- Visiting the Shakers: 1850–1899 ed. by Glendyne Wergland
During the second half of the nineteenth century, visitors to Shaker villages were numerous and various, quite various. In 1865, a New York Times reporter offered these observations: "Not a smile illumines the hard, wrinkled features of male or female Shaker. The youngsters … must enjoy the gymnastics [the Shakers' dancing], but their enjoyment has little opportunity for display. Solemn old heads frown down the slightest demonstration of nature, (wicked human nature), and so the boys' faces are almost as expressionless as their own" (216–17). Just two years later, another observer visiting the same New Lebanon community, with presumably most of the same inhabitants, perceived something quite different: "The people are like their village; soft in speech, demure in bearing, gentle in face. … Life appears to move on Mount Lebanon in an easy [End Page 673] kind of rhythm. Order, temperance, frugality, worship—these are the Shaker things which strike upon your senses first; the peace and innocence of Eden, when contrasted with the wrack and riot of New York." Likewise, the New Lebanon children that this second visitor observed showed no resemblance to the ones described by the Times reporter: "Look at these cheery urchins, in their broad straw hats and with their drooping sash, as they leap and gambol on the turf, laughing, pulling each other, filling this green hill-road with the melodies only to be heard when happy children are at play" (231–32).
Those hoping to discover details about the Shaker life and beliefs will find much to satisfy their curiosity in Glendyne Wergland's Visiting the Shakers: 1850–1899, but they will have to gather their information circumspectly. As Wergland cautions in her introduction, "Visitors … were not authorities on the Shakers, so we have to separate fact from opinion" (1). Although visitors' accounts make up 95 percent of Wergland's compilation, a companion piece to her earlier volume, Visiting the Shakers: 1778–1849, Wergland does indeed in her general introduction and her prologues to each visitor's account assist readers with that separation of "fact" from "opinion."
Considering the drastically different descriptions presented above, readers of Wergland's Visiting the Shakers might expect to encounter opinion more often than fact. However, both the skeptical interlopers and the enthusiastic guests of the Shakers agree in many of their observations, thus assuring readers that beneath the starkly contrasting opinions lie some underlying certainties about Shaker life. Visitors who wrote positive accounts and those who responded negatively offer many similar observations, in particular about three aspects of Shaker life: their prosperity, their plentiful and hearty fare, and the orderliness of their buildings and lands.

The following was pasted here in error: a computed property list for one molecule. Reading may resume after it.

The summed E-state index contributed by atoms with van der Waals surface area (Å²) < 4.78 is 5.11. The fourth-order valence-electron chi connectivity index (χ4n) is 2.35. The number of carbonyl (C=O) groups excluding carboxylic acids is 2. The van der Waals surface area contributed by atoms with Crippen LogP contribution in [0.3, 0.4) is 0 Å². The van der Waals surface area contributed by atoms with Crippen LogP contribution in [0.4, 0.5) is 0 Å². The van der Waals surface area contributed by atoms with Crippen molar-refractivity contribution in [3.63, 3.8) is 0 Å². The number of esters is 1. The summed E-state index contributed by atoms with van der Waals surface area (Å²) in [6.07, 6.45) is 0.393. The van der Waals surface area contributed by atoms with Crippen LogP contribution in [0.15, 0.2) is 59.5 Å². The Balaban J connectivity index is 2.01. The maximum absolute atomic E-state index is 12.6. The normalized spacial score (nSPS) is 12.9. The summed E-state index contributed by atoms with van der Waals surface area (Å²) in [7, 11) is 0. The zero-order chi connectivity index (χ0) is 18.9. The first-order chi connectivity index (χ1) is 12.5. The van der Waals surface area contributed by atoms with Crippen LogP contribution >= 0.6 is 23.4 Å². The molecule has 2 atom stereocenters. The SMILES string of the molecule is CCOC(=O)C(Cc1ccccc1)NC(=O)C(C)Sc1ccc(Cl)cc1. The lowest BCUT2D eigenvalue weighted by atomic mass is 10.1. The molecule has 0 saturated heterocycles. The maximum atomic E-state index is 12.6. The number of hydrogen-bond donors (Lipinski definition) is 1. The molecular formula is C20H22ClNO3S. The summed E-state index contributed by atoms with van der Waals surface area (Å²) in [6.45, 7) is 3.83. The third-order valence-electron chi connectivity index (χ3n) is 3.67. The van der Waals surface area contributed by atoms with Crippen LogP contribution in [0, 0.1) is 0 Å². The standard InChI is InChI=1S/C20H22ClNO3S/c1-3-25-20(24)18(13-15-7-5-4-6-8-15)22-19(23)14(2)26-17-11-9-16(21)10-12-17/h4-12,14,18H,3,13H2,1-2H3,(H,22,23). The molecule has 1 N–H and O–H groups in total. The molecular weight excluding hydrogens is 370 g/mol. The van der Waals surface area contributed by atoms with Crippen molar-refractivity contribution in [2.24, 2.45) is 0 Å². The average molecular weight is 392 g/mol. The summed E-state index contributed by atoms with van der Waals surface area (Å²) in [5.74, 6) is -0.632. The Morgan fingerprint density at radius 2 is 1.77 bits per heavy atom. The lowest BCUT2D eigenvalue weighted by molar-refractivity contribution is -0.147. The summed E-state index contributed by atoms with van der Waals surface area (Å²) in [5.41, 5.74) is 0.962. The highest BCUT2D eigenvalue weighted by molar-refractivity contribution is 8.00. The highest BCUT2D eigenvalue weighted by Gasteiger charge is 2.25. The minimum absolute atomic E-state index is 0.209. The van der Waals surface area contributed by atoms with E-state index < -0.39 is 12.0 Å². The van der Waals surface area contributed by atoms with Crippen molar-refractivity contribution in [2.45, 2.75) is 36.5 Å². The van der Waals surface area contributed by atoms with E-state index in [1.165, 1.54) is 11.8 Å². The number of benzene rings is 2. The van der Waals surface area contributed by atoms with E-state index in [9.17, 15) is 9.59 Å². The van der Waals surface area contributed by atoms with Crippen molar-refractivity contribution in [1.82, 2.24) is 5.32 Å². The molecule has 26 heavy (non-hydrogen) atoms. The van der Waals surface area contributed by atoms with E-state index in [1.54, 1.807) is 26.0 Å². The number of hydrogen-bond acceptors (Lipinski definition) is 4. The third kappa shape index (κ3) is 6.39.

Most authors concur that the communities displayed affluence, a result of their inhabitants' industry, thrift, and honesty. A group visiting Hancock village in 1864 recorded the following: "We are struck by the evident wealth of the people" (92). A Scottish minister touring the same village five years later wrote that "if you buy a Shaker brush or cart or chair … or preserved fruit, you may rely on it being the best. Hence Shaker goods are everywhere in demand" (101). Twenty-five years hence, another visitor amplified that same view: "The honesty of the Shakers is proverbial" (111). In the early 1860s a man shown New Lebanon's agriculture remarked on the amazing fecundity of the community's pear orchard. All the trees "exhibited such a burden of fruit as we had never seen before," because, he concluded, the Shakers were [End Page 674] extremely "thorough in whatever they undertake" (207). The well-known observer of communal societies in the second half of the nineteenth century Charles Nordhoff wrote in 1874 after visiting New Lebanon that "a farmer who is in the employ of the Shakers is considered a fortunate man, as they are kind and liberal in their dealing … and have the reputation of being strictly honest and fair in all their transactions with the world's people" (268).
Sojourners who stayed...